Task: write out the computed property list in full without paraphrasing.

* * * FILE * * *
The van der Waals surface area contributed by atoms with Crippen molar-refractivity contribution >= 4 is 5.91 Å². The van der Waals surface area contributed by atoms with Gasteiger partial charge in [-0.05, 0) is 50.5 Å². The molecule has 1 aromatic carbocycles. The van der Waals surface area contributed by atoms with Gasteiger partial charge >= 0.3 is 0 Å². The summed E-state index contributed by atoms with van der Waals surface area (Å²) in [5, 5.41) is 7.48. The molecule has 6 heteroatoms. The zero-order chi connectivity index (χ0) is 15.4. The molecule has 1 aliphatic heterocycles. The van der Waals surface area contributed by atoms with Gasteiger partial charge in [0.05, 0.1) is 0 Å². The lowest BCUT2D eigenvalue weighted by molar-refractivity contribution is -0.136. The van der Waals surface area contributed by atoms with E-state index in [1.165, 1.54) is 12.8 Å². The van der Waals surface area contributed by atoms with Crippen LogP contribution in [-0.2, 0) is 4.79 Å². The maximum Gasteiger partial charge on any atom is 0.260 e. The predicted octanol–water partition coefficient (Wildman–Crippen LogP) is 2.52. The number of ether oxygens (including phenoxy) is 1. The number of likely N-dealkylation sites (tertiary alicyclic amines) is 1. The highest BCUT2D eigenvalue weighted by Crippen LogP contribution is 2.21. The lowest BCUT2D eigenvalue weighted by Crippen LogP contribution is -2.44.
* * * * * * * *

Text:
The van der Waals surface area contributed by atoms with Crippen molar-refractivity contribution >= 4 is 5.91 Å². The van der Waals surface area contributed by atoms with Gasteiger partial charge in [-0.05, 0) is 50.5 Å². The molecule has 1 aromatic carbocycles. The van der Waals surface area contributed by atoms with Gasteiger partial charge >= 0.3 is 0 Å². The summed E-state index contributed by atoms with van der Waals surface area (Å²) in [5, 5.41) is 7.48. The molecule has 6 heteroatoms. The zero-order chi connectivity index (χ0) is 15.4. The molecule has 1 aliphatic heterocycles. The van der Waals surface area contributed by atoms with Gasteiger partial charge in [0.05, 0.1) is 0 Å². The lowest BCUT2D eigenvalue weighted by molar-refractivity contribution is -0.136. The van der Waals surface area contributed by atoms with E-state index in [1.165, 1.54) is 12.8 Å². The van der Waals surface area contributed by atoms with Crippen LogP contribution in [-0.2, 0) is 4.79 Å². The maximum Gasteiger partial charge on any atom is 0.260 e. The predicted octanol–water partition coefficient (Wildman–Crippen LogP) is 2.52. The number of ether oxygens (including phenoxy) is 1. The number of likely N-dealkylation sites (tertiary alicyclic amines) is 1. The highest BCUT2D eigenvalue weighted by Crippen LogP contribution is 2.21. The lowest BCUT2D eigenvalue weighted by Crippen LogP contribution is -2.44.